P-Patches are essentially small allotments which are tended by individuals or groups and the whole site is open to the public. The name ‘P-Patch’ comes from Picardo’s Farm, which was the very first site to be given over to these mini-allotments in 1973. Each P-Patch site will generally have some communal areas which everyone helps to maintain and many P-Patch gardeners grow both for themselves and for the foodbank or local feeding programmes. We visited three P-Patch sites altogether, including Picardo’s Farm and Interbay, and the sense of community was strong. Interbay had a beautiful communal building where shared meals and other activities were held and on all sites I got the sense that working smaller plots would, in many ways, bring people closer together.

 Picardo's Farm

Picardo's Farm

 

Another organisation connecting people through growing is Alleycat Acres. We visited their urban farm located at (streets) 24th & Main during their weekly gardening session and received a warm welcome from coordinator, Selina. The ethos of Alleycat Acres is really similar to that of Incredible Edible, where unused public spaces are used to grow food by, and for the community. Here, they were growing on the parking strips, which is the land between the footpath and the kerb, something you’ll see residents doing throughout Seattle in fact. Most of the materials and plants were donated and they had grand plans to extend the garden around the block so that the housing estate was almost surrounded by free food for all. Selina reflected the same kinds of challenges that we experience in our community gardening projects in the UK, such as limited resources and fluctuating volunteer numbers, which in some ways was quite reassuring.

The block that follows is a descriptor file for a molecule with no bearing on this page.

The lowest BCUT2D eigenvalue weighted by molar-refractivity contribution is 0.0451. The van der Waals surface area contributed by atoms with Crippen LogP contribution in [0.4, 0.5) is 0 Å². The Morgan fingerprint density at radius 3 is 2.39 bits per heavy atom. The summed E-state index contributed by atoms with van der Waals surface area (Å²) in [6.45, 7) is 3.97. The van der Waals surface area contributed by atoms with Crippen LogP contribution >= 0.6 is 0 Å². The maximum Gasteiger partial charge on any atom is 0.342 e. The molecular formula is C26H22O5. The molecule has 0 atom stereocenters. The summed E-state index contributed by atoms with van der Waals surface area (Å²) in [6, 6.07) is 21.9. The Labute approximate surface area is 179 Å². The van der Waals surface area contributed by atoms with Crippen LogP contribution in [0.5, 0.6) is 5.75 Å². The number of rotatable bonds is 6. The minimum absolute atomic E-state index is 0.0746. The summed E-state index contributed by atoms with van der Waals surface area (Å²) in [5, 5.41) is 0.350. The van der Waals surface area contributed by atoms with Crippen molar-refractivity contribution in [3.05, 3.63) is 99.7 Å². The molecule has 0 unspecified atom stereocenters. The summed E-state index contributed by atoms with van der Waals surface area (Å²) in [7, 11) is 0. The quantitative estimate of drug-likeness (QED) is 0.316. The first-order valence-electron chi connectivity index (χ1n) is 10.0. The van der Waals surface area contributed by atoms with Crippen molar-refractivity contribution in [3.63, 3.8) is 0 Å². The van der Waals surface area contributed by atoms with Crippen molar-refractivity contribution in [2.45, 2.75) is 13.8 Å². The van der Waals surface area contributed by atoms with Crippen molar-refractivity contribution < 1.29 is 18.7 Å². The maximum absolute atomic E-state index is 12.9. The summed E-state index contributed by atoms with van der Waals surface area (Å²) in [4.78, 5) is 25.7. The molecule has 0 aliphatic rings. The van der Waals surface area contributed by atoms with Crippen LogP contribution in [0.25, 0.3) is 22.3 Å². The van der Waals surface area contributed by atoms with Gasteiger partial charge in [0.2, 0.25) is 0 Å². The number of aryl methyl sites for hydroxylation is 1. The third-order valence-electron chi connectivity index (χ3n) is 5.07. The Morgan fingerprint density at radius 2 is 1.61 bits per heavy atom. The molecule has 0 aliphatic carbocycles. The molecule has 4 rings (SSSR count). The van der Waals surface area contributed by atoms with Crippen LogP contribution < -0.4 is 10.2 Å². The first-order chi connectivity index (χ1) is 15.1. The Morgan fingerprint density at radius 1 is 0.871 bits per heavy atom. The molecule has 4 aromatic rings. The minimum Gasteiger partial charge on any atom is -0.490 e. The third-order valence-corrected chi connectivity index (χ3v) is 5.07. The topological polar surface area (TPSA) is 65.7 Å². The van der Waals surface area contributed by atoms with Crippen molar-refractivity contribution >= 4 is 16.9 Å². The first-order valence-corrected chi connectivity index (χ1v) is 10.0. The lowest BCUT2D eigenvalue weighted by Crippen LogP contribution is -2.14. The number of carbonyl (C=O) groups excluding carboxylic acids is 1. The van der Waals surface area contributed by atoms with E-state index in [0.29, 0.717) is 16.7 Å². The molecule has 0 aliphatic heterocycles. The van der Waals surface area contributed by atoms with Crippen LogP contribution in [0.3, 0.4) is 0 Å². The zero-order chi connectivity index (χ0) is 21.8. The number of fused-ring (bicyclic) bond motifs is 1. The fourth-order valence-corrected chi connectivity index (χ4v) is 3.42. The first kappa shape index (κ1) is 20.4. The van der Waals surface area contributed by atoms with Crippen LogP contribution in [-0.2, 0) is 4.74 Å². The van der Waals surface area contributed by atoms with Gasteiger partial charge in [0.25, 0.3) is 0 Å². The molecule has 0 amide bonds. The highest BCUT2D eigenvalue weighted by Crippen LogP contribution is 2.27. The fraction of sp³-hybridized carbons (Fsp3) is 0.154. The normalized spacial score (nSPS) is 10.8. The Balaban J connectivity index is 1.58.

Alleycat Acres

Alleycat Acres

 

By the time it came to leave Seattle I had fallen a little bit in love with it. The long tradition of community gardens in Seattle gave me hope for seeing the practice even further entrenched in the culture of our cities and towns here in the UK and I believe this has to happen as one aspect of building a sustainable and equitable food system. Seattle seemed streets ahead in other aspects, too, however. The education programmes offered though Tilth Alliance were nothing short of impressive and thanks to the hard work of amazing people like Chris Curtis, whom I was also lucky enough to meet, there are now 10 Farmers’ Markets held over 5 days every week serving the city’s population of 700, 000 people. Even the fresh produce I saw in big supermarkets all seemed to come from within Washington state.

 One of the amazing Farmers Markets

One of the amazing Farmers Markets

 

But while I visited Seattle because of my community garden connections in Swindon, it was amazing to be able to build that network a little further and make some Seattle-based connections. It was inspiring and uplifting to meet people doing the same work and with the same beliefs in building community, empowering others and kindness. Who knows, maybe Swindon and Seattle aren’t so different after all….?!

 Amazing pollinator garden planted and maintained by Incredible Edible Swindon

Amazing pollinator garden planted and maintained by Incredible Edible Swindon

 The very lovely Kathryn!!

The very lovely Kathryn!!

You will find Kathryn on both Twitter @kathrynhay and on Instagram again @kathrynhay, where she posts wonderful photos of gardens and travels!!

 

 

 

 

The Festival of Urban Landscapes!!

The inaugural Festival of Urban Landscapes will take place in July, at the home and garden of John Little, my dear pal and generally inspiring guy!! If you don't know about John and his work you can find out more at 

The Festival will take place over two days, with some incredible speakers, as well as lots of food, fun, music and discussion about all things urban landscape design. Fergus Garrett, Arit Anderson, John himself, Dusty Gedge, Laura Gatti, Gary Grant, Ed Snodgrass and Wendy Allen, Richard Scott and little old me, will be talking about what we do, and why we do it, with me leading on activism and what that means in the urban realm and inner cities.

It's going to be an amazing weekend, and I suspect long lasting friendships will be made and important collaborations will be begun. Plus you will have the opportunity to wander around John's inspiring 4 acre wildlife garden, getting inspiration from seeing what can be done in practice as well as talking about theories, strategies and practice!

So why not join us? The link to book is......https://www.eventbrite.co.uk/e/festival-of-urban-landscapes-for-nature-and-people-tickets-45622976551